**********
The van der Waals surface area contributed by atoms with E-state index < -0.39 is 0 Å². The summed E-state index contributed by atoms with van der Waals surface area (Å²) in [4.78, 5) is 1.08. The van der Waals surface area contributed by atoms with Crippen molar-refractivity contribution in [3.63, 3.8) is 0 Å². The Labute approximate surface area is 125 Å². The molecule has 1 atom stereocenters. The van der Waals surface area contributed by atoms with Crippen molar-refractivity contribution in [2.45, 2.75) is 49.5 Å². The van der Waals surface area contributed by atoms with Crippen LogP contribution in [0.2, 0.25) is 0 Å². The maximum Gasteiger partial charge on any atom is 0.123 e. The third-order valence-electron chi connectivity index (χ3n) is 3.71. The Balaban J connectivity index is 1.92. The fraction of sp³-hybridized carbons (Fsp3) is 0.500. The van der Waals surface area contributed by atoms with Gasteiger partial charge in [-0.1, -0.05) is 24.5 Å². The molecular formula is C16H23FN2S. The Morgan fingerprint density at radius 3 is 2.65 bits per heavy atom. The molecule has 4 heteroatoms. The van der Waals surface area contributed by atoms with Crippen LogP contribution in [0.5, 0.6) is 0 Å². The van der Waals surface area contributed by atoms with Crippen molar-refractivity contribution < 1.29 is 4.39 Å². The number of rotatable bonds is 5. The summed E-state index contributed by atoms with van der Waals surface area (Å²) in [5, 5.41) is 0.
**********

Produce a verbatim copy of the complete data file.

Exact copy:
The van der Waals surface area contributed by atoms with E-state index < -0.39 is 0 Å². The summed E-state index contributed by atoms with van der Waals surface area (Å²) in [4.78, 5) is 1.08. The van der Waals surface area contributed by atoms with Crippen molar-refractivity contribution in [3.63, 3.8) is 0 Å². The Labute approximate surface area is 125 Å². The molecule has 1 atom stereocenters. The van der Waals surface area contributed by atoms with Crippen molar-refractivity contribution in [2.45, 2.75) is 49.5 Å². The van der Waals surface area contributed by atoms with Crippen LogP contribution in [0.2, 0.25) is 0 Å². The maximum Gasteiger partial charge on any atom is 0.123 e. The third-order valence-electron chi connectivity index (χ3n) is 3.71. The Balaban J connectivity index is 1.92. The fraction of sp³-hybridized carbons (Fsp3) is 0.500. The van der Waals surface area contributed by atoms with Gasteiger partial charge in [-0.1, -0.05) is 24.5 Å². The molecular formula is C16H23FN2S. The Morgan fingerprint density at radius 3 is 2.65 bits per heavy atom. The molecule has 4 heteroatoms. The van der Waals surface area contributed by atoms with Crippen LogP contribution in [0.5, 0.6) is 0 Å². The van der Waals surface area contributed by atoms with Crippen molar-refractivity contribution < 1.29 is 4.39 Å². The number of rotatable bonds is 5. The summed E-state index contributed by atoms with van der Waals surface area (Å²) in [5, 5.41) is 0.